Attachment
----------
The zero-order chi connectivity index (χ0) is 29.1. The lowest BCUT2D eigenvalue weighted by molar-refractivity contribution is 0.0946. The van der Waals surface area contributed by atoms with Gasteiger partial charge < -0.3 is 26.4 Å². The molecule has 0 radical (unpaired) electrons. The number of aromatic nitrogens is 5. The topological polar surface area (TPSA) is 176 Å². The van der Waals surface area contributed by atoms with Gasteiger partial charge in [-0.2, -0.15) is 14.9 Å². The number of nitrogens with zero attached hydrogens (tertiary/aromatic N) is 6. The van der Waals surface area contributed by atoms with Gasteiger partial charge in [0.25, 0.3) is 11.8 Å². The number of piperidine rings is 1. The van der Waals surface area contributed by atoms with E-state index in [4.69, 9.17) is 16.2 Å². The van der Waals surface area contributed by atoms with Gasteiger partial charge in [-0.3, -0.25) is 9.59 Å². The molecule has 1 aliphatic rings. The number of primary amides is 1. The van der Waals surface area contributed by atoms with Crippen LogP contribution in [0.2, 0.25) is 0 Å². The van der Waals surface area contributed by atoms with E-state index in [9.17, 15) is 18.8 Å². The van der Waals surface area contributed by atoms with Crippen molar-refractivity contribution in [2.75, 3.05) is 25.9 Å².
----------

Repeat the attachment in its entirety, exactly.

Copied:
The zero-order chi connectivity index (χ0) is 29.1. The lowest BCUT2D eigenvalue weighted by molar-refractivity contribution is 0.0946. The van der Waals surface area contributed by atoms with Gasteiger partial charge < -0.3 is 26.4 Å². The molecule has 0 radical (unpaired) electrons. The number of aromatic nitrogens is 5. The topological polar surface area (TPSA) is 176 Å². The van der Waals surface area contributed by atoms with Gasteiger partial charge in [-0.2, -0.15) is 14.9 Å². The number of nitrogens with zero attached hydrogens (tertiary/aromatic N) is 6. The van der Waals surface area contributed by atoms with Gasteiger partial charge in [0.25, 0.3) is 11.8 Å². The number of piperidine rings is 1. The van der Waals surface area contributed by atoms with E-state index in [4.69, 9.17) is 16.2 Å². The van der Waals surface area contributed by atoms with Gasteiger partial charge in [-0.3, -0.25) is 9.59 Å². The molecule has 1 aliphatic rings. The number of primary amides is 1. The van der Waals surface area contributed by atoms with Crippen LogP contribution in [0.2, 0.25) is 0 Å². The van der Waals surface area contributed by atoms with E-state index in [9.17, 15) is 18.8 Å². The van der Waals surface area contributed by atoms with Crippen molar-refractivity contribution in [2.75, 3.05) is 25.9 Å².